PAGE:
Getting Ready for ‘The Big One’

Fault lines in and around Malibu

Little more than 24 hours after the City of Malibu held a virtual workshop on earthquake preparedness, a 4.6-magnitude shaker rattled many Angelenos out of bed Friday night. Although this week’s earthquake did little damage, Malibu’s Public Safety Department is urging residents to be prepared for “The Big One”—described as an eight-magnitude quake that scientists have been predicting for the San Andreas Fault that runs through California. Such a temblor would cause devastation in urban areas and has the potential to isolate Malibu from other parts of the southland, should roadways be impassable due to slides.

However, the San Andreas is not the only fault that could impact Malibu. There are other known—and still yet unknown—fault systems. Geologists have mapped a few known “active coastal Malibu faults capable of producing a 6.5- to 7-magnitude earthquake,” according to Malibu Public Safety Specialist Sarah Kaplan. If a local quake occurred, “The city may be heavily damaged, but resources and aid would come quickly due to the lack of competing need,” Kaplan said Thursday evening at the virtual event organized by the city.

“Basic utilities may be restored relatively quickly, as well,” Kaplan continued. “These are on known faults. However, I’d like to remind everyone that the Northridge earthquake occurred on a previously unknown fault. So, the area might be more seismically active than we’re aware.”

In the event of a San Andreas quake, Malibu may not be as damaged physically, but “utilities such as water, electricity and gas have the potential to be far more impacted,” according to Kaplan. Support could be slow to reach Malibu. “It’s very important residents of Malibu and Southern California be prepared to be self-sufficient for two to three weeks in the event of such a disaster,” Kaplan advised.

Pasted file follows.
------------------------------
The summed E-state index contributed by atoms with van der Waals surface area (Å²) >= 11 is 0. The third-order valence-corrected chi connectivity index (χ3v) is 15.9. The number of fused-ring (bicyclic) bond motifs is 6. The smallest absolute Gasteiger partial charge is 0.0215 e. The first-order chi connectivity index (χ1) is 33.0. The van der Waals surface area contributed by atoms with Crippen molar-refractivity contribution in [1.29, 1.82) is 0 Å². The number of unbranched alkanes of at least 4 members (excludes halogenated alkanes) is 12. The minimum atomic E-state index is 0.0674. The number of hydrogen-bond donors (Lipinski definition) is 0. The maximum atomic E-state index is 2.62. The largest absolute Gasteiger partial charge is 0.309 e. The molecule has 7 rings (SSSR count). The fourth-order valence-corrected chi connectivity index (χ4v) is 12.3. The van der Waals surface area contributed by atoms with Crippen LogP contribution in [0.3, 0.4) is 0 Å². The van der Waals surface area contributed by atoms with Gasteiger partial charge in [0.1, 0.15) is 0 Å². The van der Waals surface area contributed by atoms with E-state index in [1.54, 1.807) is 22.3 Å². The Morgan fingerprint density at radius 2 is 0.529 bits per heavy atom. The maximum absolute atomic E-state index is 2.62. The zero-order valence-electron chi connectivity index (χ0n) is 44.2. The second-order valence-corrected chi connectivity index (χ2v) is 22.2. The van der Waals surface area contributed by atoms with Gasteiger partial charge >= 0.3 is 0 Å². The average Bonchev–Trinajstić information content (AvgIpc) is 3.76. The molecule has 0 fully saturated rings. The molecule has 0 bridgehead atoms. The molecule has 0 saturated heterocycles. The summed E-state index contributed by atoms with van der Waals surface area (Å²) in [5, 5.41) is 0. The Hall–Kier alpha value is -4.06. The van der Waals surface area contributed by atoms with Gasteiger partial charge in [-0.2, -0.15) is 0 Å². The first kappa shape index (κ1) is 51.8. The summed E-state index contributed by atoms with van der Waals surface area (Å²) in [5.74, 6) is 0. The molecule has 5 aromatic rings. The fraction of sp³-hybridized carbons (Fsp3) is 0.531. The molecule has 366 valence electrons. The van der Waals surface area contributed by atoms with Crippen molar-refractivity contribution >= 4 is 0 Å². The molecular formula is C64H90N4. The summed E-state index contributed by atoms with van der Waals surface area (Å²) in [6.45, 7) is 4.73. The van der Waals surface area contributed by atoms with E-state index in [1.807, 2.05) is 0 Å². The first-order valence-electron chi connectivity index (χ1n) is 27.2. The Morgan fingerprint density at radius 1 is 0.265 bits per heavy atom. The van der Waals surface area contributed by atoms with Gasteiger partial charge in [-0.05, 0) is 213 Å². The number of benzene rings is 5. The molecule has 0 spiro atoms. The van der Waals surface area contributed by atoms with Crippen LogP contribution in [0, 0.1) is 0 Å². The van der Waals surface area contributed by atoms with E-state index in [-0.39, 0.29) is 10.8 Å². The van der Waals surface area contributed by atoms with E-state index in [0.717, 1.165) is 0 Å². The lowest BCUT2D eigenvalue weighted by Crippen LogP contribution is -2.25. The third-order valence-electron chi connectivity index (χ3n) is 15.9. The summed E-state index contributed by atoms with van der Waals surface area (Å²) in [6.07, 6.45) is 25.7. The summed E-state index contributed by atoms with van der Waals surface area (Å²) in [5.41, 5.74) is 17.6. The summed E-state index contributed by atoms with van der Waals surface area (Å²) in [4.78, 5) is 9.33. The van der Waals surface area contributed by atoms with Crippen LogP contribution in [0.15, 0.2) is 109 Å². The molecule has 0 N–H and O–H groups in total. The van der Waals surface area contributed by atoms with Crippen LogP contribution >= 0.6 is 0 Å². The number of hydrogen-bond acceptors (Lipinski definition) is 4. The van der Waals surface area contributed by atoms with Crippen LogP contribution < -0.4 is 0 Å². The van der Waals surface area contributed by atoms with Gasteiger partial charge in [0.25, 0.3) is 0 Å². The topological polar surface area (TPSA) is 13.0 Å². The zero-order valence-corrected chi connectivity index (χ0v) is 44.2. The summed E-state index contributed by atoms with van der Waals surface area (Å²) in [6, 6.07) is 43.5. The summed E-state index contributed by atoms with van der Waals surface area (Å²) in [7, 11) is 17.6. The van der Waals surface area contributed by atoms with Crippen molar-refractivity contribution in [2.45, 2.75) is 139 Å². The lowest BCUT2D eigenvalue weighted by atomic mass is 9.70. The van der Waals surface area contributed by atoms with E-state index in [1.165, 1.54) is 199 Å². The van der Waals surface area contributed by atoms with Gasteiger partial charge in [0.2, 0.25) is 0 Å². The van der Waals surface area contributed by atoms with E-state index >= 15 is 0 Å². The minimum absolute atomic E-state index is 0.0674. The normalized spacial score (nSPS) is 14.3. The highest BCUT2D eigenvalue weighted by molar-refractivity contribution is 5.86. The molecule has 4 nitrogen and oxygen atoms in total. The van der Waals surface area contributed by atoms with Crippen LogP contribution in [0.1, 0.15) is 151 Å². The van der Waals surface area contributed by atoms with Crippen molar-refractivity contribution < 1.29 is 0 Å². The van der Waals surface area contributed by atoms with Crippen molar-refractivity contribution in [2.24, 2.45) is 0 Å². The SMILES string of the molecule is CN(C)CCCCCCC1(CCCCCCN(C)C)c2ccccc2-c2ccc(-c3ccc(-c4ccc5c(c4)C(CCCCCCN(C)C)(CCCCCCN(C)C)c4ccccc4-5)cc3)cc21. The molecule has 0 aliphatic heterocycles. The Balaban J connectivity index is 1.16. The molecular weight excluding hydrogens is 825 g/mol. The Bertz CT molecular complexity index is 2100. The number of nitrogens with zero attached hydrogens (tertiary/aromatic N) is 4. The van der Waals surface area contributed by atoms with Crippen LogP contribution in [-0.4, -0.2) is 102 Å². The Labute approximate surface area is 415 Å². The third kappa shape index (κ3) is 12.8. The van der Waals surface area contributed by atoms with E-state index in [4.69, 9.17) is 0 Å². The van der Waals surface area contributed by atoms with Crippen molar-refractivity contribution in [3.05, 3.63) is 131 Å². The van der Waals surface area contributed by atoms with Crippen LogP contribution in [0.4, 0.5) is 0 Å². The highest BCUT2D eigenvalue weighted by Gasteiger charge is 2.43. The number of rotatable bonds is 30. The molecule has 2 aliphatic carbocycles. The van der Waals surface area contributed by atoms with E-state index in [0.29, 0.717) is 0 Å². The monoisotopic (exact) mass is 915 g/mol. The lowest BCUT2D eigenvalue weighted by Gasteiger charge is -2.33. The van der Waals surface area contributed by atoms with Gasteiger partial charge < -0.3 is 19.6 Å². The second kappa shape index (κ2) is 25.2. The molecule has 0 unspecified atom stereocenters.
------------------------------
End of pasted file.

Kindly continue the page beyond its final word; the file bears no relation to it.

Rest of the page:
So, are you prepared for “The Big One”?

Experts advise to have a plan and some essentials close at hand, like an earthquake bedside kit. This would include a flashlight, closed-toed shoes, comfortable clothes and work gloves.

In the event electricity is out, a battery powered or hand crank radio is an excellent source to receive news. You’ll need at least a gallon of water per day per person and don’t forget water and extra food for your pets.  Have a stash of shelf-stable goods, but include food you’ll actually want to eat. And don’t forget a manual can opener.

Go through your home and try to mitigate any hazards that exist.  Secure bookcases and top-heavy furniture to the wall. Do not place tall furniture near doorways that can be blocked. Secure TVs with straps or into wall studs. Anchor ceiling lights, fans and hanging objects. Never hang heavy decorations that can fall onto your bed. Secure small knickknacks with earthquake putty.

Once shaking starts, Kaplan advised to wait until shaking stops before going outside. She also pointed out there are foreshocks.

“The first quake may not be the strongest,” she warned.

The threat of a tsunami after an earthquake is also a possibility. Those near the coast are advised to head inland and up as quickly and safely as you can.

Malibu City Hall is participating in the annual International Shake Out Day Oct. 15, part of an effort to get schools and workplaces to practice earthquake drills.

“It’s really important to sign up for emergency alerts before disaster hits,” Kaplan reminded. Go to or the county of Los Angeles alerts at